Francesca Carrara/Chapter 95

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"Love is not love
Which alters where it alteration finds."
Shakespeare's Sonnets.

It was a beautiful but stormy-looking sky that canopied that lonely pool and the lovers, whose shadows were scarcely visible on the dark and undisturbed water below. On the far side was reflected a single red and meteoric cloud, which had treasured one last crimson ray from the sunset, or perhaps nursed within it the fiery leaven. The moon had swollen into a full and golden round; but the clouds swept athwart her, and her fitful glee came but at intervals. A low wind seemed gaining strength amid the branches; but it was uncertain, and sometimes not even a leaf was stirred. But there was light enough to show the tranquil beauty of Francesca's pale and sweet face. She stood at Evelyn's side in that quiet and intense happiness which is so rare a feeling in the lot of humanity.

He had told her all,—the arduous enterprise in which he had embarked; he had softened nothing of the dangers which would surround their future and forest home. But she felt that, shared with him, life had no lot that would not bring its blessing; and he, as he gazed into those clear dark eyes which rested on him so confidingly, that if the most entire, the most devoted love could repay the woman that trusted to its protection, that love was his own. Both knew in their inmost soul, that each was the other's happiness. The heart confided in the destiny itself had created.

"I feel too happy," at length exclaimed Francesca, in a voice soft as the moonlight silence which it broke; "And yet 'tis strange how the image of death is uppermost in my thought, as if I desired that the grave should be a security against further change! At this moment I could be content to die."

"Ah, dearest!" replied he, "your spirits are exhausted,—perhaps unconsciously oppressed with the idea of that future whose pain and whose peril I have rather heightened than palliated."

"Not so," returned the young Italian, fixing her large black eyes upon him with a wild and melancholy expression. "I think not of the future—my whole existence is, as it were, absorbed in the present. There is something within me which says, 'Yield to the delicious repose which now stills every beating pulse: life has known no such soothing tranquillity before—it will never know it more.' Ah, Evelyn! you cannot conceive how wretched my life has been—how desolate and how miserable! I am not accustomed to be glad, and to be loved. I cannot help the dread, which haunts me like a perpetual shadow, that fate will exact some terrible penalty for this moment's feeling."

"Nay, my beloved Francesca, this is the vainest folly that ever made an omen of its own weakness."

"Omen!" repeated she in a low, broken voice, that feared the sound of its own words; "omen!—you have said aright. The shadow flung from the soul is an omen; and mine at this very time holds some mysterious communion with its fate. There are some whose web in life has a dark yarn even from the first—dark and brief—a gloomy river, with a short and troubled course. And such is mine. I look back on that which has been, and dread that which may be. How much of care, how much of sorrow has been mine! I am so little accustomed to happiness, that I tremble in its presence."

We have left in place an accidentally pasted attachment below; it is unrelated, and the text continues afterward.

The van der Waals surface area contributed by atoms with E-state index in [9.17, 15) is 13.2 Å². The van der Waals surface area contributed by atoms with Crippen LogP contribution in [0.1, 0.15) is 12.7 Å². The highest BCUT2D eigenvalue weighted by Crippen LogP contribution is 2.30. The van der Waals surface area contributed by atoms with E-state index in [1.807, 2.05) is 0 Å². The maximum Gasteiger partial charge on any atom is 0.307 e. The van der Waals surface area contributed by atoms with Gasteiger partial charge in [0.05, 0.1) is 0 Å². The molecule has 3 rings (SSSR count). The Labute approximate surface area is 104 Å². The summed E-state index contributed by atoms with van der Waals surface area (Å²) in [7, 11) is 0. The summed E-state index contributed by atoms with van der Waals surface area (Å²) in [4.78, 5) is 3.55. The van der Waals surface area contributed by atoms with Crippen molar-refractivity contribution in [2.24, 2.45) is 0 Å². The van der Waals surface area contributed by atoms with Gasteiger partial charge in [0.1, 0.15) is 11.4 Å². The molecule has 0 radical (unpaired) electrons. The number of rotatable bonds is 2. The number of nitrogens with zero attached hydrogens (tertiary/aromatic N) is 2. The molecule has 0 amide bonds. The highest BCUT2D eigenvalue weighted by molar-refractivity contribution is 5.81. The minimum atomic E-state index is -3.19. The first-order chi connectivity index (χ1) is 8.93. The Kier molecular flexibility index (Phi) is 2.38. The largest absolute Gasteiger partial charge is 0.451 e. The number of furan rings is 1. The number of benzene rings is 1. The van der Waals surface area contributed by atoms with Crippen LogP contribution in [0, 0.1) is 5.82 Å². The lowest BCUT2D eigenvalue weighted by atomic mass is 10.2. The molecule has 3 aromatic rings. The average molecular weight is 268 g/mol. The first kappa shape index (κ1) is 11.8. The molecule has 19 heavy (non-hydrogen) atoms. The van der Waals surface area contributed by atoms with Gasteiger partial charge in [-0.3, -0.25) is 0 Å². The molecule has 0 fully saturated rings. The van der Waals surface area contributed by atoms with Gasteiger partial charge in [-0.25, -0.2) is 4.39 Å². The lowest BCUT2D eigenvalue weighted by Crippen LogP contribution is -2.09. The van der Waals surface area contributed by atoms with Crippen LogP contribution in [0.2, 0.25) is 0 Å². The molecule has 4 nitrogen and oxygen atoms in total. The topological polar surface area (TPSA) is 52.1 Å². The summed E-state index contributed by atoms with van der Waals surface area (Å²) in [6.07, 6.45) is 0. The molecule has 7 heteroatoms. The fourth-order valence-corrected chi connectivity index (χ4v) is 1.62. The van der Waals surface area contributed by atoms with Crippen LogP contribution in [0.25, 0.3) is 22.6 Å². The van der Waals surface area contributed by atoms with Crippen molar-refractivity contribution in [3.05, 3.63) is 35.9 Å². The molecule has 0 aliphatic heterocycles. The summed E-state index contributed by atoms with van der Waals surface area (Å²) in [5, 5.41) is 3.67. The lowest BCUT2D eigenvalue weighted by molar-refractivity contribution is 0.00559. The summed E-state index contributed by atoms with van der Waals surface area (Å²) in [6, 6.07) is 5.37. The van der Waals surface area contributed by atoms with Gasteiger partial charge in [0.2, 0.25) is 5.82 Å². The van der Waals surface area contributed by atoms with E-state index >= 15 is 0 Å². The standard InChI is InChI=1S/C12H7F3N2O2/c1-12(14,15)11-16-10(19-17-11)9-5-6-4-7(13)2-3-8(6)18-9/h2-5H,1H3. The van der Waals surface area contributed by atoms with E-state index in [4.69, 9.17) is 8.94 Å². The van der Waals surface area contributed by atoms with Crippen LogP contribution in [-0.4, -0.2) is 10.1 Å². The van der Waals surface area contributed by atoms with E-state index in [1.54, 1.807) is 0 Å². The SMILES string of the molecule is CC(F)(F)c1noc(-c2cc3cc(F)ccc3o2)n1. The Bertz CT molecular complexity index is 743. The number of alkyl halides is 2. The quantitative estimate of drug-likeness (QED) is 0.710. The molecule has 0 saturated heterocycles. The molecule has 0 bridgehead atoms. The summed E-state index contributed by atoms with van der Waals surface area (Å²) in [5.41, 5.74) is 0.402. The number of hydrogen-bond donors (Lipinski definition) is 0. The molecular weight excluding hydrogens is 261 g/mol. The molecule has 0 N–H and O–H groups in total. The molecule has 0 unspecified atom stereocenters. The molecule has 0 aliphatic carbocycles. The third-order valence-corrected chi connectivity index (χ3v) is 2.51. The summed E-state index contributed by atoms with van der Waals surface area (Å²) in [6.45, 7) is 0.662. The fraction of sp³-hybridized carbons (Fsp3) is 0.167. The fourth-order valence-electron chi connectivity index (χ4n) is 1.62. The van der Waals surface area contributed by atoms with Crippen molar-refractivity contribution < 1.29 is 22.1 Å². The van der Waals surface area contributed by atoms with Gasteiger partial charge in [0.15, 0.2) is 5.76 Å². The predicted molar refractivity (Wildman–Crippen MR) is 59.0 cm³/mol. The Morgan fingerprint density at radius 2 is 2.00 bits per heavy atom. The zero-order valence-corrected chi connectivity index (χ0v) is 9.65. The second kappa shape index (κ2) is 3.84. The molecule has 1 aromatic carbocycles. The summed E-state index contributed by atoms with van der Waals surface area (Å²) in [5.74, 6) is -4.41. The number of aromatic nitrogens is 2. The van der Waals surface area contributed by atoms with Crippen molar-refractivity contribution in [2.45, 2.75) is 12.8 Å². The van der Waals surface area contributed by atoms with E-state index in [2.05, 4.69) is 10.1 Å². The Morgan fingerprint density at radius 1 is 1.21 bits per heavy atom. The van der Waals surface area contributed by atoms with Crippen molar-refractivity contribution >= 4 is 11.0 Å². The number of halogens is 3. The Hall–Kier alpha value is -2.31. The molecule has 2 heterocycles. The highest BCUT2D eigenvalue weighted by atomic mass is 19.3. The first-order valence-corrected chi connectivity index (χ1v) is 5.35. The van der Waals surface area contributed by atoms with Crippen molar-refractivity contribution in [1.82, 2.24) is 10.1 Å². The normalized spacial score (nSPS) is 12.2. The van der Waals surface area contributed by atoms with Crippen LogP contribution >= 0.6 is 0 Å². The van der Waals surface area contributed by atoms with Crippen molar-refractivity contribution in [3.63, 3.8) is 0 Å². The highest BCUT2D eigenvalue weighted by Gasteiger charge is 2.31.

"I would rather, my dearest! believe that the future owed the past a debt. Many, many years are before us—years of tender watchfulness, of mutual hope, of devoted love. I would that the old tales were true, which held, that life had its annals in those stars which are now looking down upon us, and that I had an enchanter's skill, and could bid them reveal from their shiny depths the truth and worship of a heart that henceforth encircles you with itself. The strength of my love communicates itself. With you and for you everything seems possible."

She did not speak, but stood gazing in silence on the water at their feet.—one bright moonbeam was trembling upon it. Slowly a mass of dense black clouds came sailing upon the air; a sudden wind shook the branches—the dark vapour parted, but a portion swallowed up the line of radiance that had vibrated among the waves, and the whole pool lay in darkness.

"That is my fate!" whispered Francesca. "Struggles, shadows, a transient beauty, and then the night comes—the long last night of death!"

Evelyn saw that her nerves had been too highly excited; and, to divert her from these imaginative phastasies, he turned to the more actual exertions required by their situation, and resumed the plan of their arrangements, which their late conversation had interrupted.

"This very night, my beloved Francesca, you must be mine for ever. I have seen St. Aubyn to-day, and told him how entirely my every hope in life rested on the present interview. At ten o'clock he will wait for us in the church. The hour will secure us from intrusion, and I can rely on St. Aubyn. Can you, dare you meet me?"

"Yes!" said she, in a low but steady voice.

"The Castle once left, the forest path is lonely but safe. I would meet you here, but I have a sacred duty to perform,—"

"And," interrupted Francesca, "there is so much risk in coming here! For my sake you must be cautious."

"But, dearest, the forest is dark and solitary. Are not you afraid?"

"Afraid of our quiet woods, with those of America before us! You cannot think how brave I mean to be. Besides, I know the path to the church so well."

"To-night, then, we meet at the altar, and to-morrow evening we sail. Pause, my own love, if your heart falter—even on the threshold of the church."

She spoke not; but the strong affection of those large and tender eyes needed no aid from words. The lovers parted, and neither looked back—they must have said farewell again if they had.